A judgment creditor should consider a writ of garnishment if a writ of execution is not practical due to the judgment debtor’s lack of sufficient non-exempt property in Texas. A writ of garnishment allows the judgment creditor to garnish property belonging to the judgment debtor currently in the possession of third party banks. This is a very attractive option for the judgment creditor because the process is straight forward and banks are typically very cooperative. Therefore, if you know of the third party institution that possesses the judgment debtor’s assets, this mechanism may be a worthwhile route for you.
Looking to collect a judgment or need to protect yourself from excessive collection attempts? Contact us today for a free consultation with one of our experienced attorneys.
When a judgment debtor’s non-exempt property is out of reach of standard legal processes, a judgment creditor should consider obtaining at turnover order. Section 31.002 of the Texas Civil Practice and Remedies Code entitles a judgment creditor to aid from a court to reach property to satisfy a judgment. This is done via a court order requiring the judgment debtor to turn over non-exempt property or appointing a receiver to take possession of the property. Because non-compliance with a court order exposes the judgment debtor to contempt proceedings, the turnover order is a powerful post-judgment collection tool.
Post-judgment discovery is another tool commonly used in the post-judgment collection process, especially if the asset search yields unsatisfactory results. This process is used to obtain information directly from the judgment debtor about his or her non-exempt assets. Similar to turnover orders, this method exposes the judgment debtor to the same types of penalties and sanctions to compel compliance. Typically, attorneys’ fees are not recoverable for post-judgment collection efforts; however, if you have to file a motion to compel to obtain responses to post-judgment discovery, the judgment debtor can be ordered to pay the fees incurred for the motion to compel process.
Enforcing Out of State Judgments
Judgments obtained in other states are considered “foreign judgments” and are governed by Chapter 35 of the Civil Practice & Remedies Code (Uniform Enforcement of Foreign Judgments Act or “UEFJA”). In order to enforce such a judgment in the state of Texas, the judgment must be domesticated by filing the proper documents with the clerk of court. Once properly domesticated, the judgment is treated as a Texas judgment and the judgment creditor can proceed with attempting to collect any non-exempt property located in Texas.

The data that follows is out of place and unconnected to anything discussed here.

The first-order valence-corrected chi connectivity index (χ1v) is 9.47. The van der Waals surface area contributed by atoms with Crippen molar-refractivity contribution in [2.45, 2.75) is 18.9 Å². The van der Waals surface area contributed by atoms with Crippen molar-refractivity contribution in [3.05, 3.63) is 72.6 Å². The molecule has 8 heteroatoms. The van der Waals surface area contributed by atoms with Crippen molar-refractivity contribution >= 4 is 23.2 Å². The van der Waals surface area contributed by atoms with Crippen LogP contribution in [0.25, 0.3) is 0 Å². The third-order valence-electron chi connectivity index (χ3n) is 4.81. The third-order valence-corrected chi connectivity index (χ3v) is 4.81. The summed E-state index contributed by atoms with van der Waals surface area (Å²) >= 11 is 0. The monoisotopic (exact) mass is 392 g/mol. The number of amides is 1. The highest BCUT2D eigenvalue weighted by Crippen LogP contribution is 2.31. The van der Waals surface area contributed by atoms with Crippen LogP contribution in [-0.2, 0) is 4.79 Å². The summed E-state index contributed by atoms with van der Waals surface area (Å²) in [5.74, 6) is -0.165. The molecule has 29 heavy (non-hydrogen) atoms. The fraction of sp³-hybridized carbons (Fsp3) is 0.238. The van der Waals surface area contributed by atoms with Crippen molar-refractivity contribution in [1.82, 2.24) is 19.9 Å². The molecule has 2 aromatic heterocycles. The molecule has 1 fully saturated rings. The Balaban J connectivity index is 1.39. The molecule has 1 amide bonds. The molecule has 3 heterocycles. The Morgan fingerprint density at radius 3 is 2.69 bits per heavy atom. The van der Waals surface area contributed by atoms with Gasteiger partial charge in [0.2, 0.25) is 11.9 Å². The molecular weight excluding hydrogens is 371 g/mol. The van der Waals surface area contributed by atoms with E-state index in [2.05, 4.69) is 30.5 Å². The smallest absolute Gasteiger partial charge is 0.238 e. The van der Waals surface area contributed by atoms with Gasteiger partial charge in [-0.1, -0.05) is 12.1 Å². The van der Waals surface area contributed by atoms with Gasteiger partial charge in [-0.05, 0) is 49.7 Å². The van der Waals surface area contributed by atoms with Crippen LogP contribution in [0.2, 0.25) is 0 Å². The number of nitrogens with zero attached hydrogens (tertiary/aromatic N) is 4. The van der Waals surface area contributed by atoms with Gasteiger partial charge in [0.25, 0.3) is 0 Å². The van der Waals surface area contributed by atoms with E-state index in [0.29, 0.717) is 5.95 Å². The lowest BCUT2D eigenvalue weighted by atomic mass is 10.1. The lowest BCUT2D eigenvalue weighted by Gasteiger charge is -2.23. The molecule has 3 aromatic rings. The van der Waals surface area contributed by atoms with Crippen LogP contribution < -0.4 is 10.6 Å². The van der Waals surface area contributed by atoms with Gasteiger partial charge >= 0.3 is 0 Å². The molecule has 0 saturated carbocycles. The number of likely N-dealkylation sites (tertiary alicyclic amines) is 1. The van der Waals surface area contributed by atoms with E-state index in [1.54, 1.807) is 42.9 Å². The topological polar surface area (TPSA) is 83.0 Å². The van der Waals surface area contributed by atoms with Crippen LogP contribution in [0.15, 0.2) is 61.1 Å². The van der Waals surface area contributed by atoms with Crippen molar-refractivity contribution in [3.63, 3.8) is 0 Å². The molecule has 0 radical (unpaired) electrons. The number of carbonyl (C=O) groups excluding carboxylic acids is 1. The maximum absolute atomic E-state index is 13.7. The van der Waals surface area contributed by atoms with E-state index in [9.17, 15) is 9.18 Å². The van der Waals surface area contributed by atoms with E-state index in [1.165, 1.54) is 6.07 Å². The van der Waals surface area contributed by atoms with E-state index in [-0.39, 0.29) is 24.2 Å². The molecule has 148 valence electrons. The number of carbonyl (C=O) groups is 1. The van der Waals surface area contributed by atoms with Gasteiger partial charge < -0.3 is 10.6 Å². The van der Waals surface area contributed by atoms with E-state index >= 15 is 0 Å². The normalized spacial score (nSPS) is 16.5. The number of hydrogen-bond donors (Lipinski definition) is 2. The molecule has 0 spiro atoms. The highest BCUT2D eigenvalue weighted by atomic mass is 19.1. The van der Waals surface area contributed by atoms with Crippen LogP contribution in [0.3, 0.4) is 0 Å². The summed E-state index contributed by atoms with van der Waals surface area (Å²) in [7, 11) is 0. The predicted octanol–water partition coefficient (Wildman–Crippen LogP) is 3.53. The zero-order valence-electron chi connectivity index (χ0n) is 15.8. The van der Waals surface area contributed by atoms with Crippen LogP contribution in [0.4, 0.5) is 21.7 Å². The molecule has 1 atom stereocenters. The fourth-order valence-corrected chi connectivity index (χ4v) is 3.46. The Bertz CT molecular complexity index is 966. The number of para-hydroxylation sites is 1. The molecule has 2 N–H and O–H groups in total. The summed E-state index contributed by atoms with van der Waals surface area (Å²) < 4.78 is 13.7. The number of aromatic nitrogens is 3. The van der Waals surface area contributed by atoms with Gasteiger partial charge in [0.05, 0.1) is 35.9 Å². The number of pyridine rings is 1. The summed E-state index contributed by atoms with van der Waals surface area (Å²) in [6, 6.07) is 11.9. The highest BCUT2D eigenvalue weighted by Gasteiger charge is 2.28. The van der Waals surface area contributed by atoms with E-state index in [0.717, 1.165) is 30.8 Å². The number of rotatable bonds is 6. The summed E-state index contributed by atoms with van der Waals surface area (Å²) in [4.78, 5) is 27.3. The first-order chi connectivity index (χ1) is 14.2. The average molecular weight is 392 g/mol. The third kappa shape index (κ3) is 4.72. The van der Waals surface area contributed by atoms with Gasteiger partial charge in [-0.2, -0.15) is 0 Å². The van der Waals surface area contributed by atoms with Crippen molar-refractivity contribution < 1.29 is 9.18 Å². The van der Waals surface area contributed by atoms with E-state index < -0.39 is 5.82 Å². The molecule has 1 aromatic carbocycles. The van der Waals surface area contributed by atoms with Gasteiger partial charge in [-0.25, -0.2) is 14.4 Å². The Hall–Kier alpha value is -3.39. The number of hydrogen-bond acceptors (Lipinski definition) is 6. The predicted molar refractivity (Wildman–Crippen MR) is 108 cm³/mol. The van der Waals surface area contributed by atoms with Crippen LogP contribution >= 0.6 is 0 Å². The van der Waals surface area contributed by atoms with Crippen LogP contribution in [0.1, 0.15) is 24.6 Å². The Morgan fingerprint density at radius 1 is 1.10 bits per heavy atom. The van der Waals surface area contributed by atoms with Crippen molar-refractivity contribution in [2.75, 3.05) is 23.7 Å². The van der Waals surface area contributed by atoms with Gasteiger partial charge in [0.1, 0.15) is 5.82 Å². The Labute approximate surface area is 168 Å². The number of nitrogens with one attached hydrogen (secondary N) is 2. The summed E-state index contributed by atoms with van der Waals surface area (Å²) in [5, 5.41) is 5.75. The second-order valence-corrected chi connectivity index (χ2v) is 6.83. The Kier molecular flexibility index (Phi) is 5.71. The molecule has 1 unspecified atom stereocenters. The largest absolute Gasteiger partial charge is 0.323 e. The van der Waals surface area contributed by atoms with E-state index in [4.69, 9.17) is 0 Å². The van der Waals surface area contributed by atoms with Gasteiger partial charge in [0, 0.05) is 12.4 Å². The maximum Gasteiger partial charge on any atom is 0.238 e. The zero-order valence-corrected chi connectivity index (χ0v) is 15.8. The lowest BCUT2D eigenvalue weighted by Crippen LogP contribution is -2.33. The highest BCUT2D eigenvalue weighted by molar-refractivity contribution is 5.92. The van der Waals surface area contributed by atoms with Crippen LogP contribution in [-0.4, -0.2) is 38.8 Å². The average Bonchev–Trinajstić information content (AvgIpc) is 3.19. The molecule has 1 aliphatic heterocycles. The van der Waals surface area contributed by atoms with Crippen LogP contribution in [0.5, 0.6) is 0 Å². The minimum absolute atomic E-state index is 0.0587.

In Texas, the post-judgment collection process can be challenging without proper guidance; however, our attorneys have successfully collected judgments for many clients. We have also successfully defended and protected clients from overly aggressive judgment creditors as we handle post-judgment collection matters for both creditors and debtors. We invite you to seek the advice of one of our experienced attorneys if you are seeking to collect a judgment or need to protect yourself from excessive collection attempts.
With a concentration in business, construction, and real estate law, The Cromeens Law Firm is committed to providing results driven, cost-effective and personalized representation to each one our clients. Contact us today to learn more about our in-depth experience handling Post-Judgment Collections, and how we can assist you.
This article is intended as a general educational overview of the subject matter and is not intended to be a comprehensive survey of recent jurisprudence, nor a substitute for legal advice for a specific legal matter. If you have a legal issue, please consult an attorney.